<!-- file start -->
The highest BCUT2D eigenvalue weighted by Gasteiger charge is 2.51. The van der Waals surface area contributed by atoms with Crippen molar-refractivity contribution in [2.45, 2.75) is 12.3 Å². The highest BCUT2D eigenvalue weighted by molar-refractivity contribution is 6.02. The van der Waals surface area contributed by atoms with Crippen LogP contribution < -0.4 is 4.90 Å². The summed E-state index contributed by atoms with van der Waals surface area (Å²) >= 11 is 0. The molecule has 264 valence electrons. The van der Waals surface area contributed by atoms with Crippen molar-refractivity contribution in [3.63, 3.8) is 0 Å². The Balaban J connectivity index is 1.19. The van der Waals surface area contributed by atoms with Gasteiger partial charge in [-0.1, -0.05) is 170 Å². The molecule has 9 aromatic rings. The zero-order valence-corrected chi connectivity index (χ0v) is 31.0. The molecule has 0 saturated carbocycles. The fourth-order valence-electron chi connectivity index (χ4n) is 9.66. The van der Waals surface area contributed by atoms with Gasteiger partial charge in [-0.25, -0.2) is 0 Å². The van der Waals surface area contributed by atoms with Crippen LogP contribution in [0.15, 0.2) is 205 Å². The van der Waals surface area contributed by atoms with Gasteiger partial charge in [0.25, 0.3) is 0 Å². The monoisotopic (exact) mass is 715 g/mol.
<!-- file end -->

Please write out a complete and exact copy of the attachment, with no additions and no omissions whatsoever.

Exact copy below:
The highest BCUT2D eigenvalue weighted by Gasteiger charge is 2.51. The van der Waals surface area contributed by atoms with Crippen molar-refractivity contribution in [2.45, 2.75) is 12.3 Å². The highest BCUT2D eigenvalue weighted by molar-refractivity contribution is 6.02. The van der Waals surface area contributed by atoms with Crippen LogP contribution < -0.4 is 4.90 Å². The summed E-state index contributed by atoms with van der Waals surface area (Å²) >= 11 is 0. The molecule has 264 valence electrons. The van der Waals surface area contributed by atoms with Crippen molar-refractivity contribution in [3.63, 3.8) is 0 Å². The Balaban J connectivity index is 1.19. The van der Waals surface area contributed by atoms with Gasteiger partial charge in [-0.1, -0.05) is 170 Å². The molecule has 9 aromatic rings. The zero-order valence-corrected chi connectivity index (χ0v) is 31.0. The molecule has 0 saturated carbocycles. The fourth-order valence-electron chi connectivity index (χ4n) is 9.66. The van der Waals surface area contributed by atoms with Gasteiger partial charge in [-0.25, -0.2) is 0 Å². The van der Waals surface area contributed by atoms with Crippen LogP contribution in [0.15, 0.2) is 205 Å². The van der Waals surface area contributed by atoms with Gasteiger partial charge in [0.25, 0.3) is 0 Å². The monoisotopic (exact) mass is 715 g/mol.